The aim of this PHD project is to develop methods to integrate estimates of soil moisture content, soil temperature and crop water content with existing approaches that includes the Vegetation Temperature Condition Index (VTCI), a drought monitoring index developed using Normalized-Difference-Vegetation-Index (NDVI) and Land-Surface-Temperature (LST) values. These modelled estimates will come primarily from the Sentinel-1 C-band radar mission and integrated into water balance/soil wetness models. We have started to integrate Sentinel-1 data into our models and the results are promising, but more work needs to be undertaken. We will also utilise next generation high resolution land surface temperature retrievals from thermal detectors. The primary study area will be the Guanzhong Plain, located in Shaanxi Province, China and covering an area of ~12,000 km2, but sites within the UK will also be selected. The student will be expecting to spend 6 months in China, working primarily with the group of Prof. Wang at China Agricultural University. Here she/he will undertake field work and also develop further training on the nature of agricultural systems, field and crop patterns and current machine learning approaches. The costs associated with visits to China are fully covered.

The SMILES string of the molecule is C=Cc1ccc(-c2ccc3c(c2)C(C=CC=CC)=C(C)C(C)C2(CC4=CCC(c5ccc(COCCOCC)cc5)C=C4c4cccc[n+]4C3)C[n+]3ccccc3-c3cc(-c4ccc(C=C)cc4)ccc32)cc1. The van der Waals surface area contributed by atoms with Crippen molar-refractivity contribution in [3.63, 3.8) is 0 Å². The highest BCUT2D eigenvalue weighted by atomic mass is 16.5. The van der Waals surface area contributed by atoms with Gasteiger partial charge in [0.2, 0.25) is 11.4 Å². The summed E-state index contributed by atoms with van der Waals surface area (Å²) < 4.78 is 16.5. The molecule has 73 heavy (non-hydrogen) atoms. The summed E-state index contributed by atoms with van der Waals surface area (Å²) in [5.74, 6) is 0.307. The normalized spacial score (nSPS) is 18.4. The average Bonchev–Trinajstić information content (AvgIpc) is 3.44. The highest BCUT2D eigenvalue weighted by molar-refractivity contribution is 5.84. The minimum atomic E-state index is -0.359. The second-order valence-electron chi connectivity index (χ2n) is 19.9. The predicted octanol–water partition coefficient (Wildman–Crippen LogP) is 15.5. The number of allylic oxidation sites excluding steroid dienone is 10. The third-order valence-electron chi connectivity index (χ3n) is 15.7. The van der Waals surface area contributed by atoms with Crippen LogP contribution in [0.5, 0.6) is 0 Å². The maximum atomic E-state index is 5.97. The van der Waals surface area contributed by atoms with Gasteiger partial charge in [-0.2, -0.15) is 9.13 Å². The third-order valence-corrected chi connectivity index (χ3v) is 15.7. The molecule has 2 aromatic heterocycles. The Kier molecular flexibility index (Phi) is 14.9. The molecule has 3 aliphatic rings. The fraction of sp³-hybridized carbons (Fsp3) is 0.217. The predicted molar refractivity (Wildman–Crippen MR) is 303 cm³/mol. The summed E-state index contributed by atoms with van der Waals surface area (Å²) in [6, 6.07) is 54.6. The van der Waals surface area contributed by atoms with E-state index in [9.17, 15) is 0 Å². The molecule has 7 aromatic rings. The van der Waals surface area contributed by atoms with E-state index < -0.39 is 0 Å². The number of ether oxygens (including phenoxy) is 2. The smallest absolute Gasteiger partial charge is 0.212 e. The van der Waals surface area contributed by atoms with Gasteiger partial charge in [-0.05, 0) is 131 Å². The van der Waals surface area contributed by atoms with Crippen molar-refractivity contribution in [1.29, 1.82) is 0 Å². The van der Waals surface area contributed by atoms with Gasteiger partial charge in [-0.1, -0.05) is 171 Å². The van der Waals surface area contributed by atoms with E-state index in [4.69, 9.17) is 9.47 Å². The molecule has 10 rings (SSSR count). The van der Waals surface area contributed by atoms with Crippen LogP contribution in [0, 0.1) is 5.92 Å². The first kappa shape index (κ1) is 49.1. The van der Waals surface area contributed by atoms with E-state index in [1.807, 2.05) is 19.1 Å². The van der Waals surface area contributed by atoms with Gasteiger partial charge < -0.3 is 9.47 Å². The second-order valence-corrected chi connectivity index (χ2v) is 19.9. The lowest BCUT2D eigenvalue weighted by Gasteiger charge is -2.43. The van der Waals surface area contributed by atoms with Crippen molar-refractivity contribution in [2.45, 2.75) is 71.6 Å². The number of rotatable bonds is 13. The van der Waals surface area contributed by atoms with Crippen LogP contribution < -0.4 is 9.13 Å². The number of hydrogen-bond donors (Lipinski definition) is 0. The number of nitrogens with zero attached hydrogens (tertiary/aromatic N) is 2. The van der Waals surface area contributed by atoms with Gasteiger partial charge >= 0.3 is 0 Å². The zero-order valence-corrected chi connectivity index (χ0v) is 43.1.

VTCI images of Hetao Plain, China captured on August 12 2017 by MODIS observations, and the differences of (b) VTCIs, (c) LSTs, and (d) NDVIs between Sentinel-3A SLSTR and MODIS (i.e., SLSTR minus MODIS).

This figure shows (a) VTCI images of Hetao Plain, China captured on August 12 2017 by MODIS observations, and the differences of (b) VTCIs, (c) LSTs, and (d) NDVIs between Sentinel-3A SLSTR and MODIS (i.e., SLSTR minus MODIS). Taken from Hu et al. (2019).


University of Leicester


  • Climate and Environmental Sustainability


Project investigator

Prof. Kevin Tansey, University of Leicester ([email protected])